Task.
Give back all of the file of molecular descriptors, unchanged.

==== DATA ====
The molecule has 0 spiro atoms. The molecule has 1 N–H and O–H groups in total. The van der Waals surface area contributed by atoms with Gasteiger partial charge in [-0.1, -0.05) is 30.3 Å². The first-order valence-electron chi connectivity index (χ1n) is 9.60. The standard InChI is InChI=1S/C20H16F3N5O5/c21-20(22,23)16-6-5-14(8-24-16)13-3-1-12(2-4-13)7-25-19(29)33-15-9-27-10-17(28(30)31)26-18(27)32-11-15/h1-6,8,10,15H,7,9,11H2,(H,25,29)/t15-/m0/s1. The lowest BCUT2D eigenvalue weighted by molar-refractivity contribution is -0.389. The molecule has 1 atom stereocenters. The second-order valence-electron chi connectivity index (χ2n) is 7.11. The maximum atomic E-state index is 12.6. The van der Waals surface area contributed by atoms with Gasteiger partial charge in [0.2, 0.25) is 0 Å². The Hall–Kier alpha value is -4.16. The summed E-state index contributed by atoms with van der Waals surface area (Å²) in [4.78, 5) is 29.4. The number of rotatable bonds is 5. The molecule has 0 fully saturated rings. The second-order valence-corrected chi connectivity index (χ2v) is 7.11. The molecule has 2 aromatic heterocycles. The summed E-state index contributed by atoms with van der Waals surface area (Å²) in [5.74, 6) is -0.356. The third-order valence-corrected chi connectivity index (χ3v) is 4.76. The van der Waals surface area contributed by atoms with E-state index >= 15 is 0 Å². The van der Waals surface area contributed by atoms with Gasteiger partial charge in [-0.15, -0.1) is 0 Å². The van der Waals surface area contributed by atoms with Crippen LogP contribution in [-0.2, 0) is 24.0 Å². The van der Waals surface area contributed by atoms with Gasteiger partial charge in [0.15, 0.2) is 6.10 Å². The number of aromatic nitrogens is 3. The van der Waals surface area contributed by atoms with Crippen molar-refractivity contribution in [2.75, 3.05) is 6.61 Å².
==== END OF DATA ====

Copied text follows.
The molecule has 0 spiro atoms. The molecule has 1 N–H and O–H groups in total. The van der Waals surface area contributed by atoms with Gasteiger partial charge in [-0.1, -0.05) is 30.3 Å². The first-order valence-electron chi connectivity index (χ1n) is 9.60. The standard InChI is InChI=1S/C20H16F3N5O5/c21-20(22,23)16-6-5-14(8-24-16)13-3-1-12(2-4-13)7-25-19(29)33-15-9-27-10-17(28(30)31)26-18(27)32-11-15/h1-6,8,10,15H,7,9,11H2,(H,25,29)/t15-/m0/s1. The lowest BCUT2D eigenvalue weighted by molar-refractivity contribution is -0.389. The molecule has 1 atom stereocenters. The second-order valence-electron chi connectivity index (χ2n) is 7.11. The maximum atomic E-state index is 12.6. The van der Waals surface area contributed by atoms with Gasteiger partial charge in [0.2, 0.25) is 0 Å². The Hall–Kier alpha value is -4.16. The summed E-state index contributed by atoms with van der Waals surface area (Å²) in [4.78, 5) is 29.4. The number of rotatable bonds is 5. The molecule has 0 fully saturated rings. The second-order valence-corrected chi connectivity index (χ2v) is 7.11. The molecule has 2 aromatic heterocycles. The summed E-state index contributed by atoms with van der Waals surface area (Å²) in [5.74, 6) is -0.356. The third-order valence-corrected chi connectivity index (χ3v) is 4.76. The van der Waals surface area contributed by atoms with E-state index >= 15 is 0 Å². The van der Waals surface area contributed by atoms with Gasteiger partial charge in [-0.15, -0.1) is 0 Å². The van der Waals surface area contributed by atoms with Crippen LogP contribution in [-0.2, 0) is 24.0 Å². The van der Waals surface area contributed by atoms with Gasteiger partial charge in [0.15, 0.2) is 6.10 Å². The number of aromatic nitrogens is 3. The van der Waals surface area contributed by atoms with Crippen molar-refractivity contribution in [2.75, 3.05) is 6.61 Å².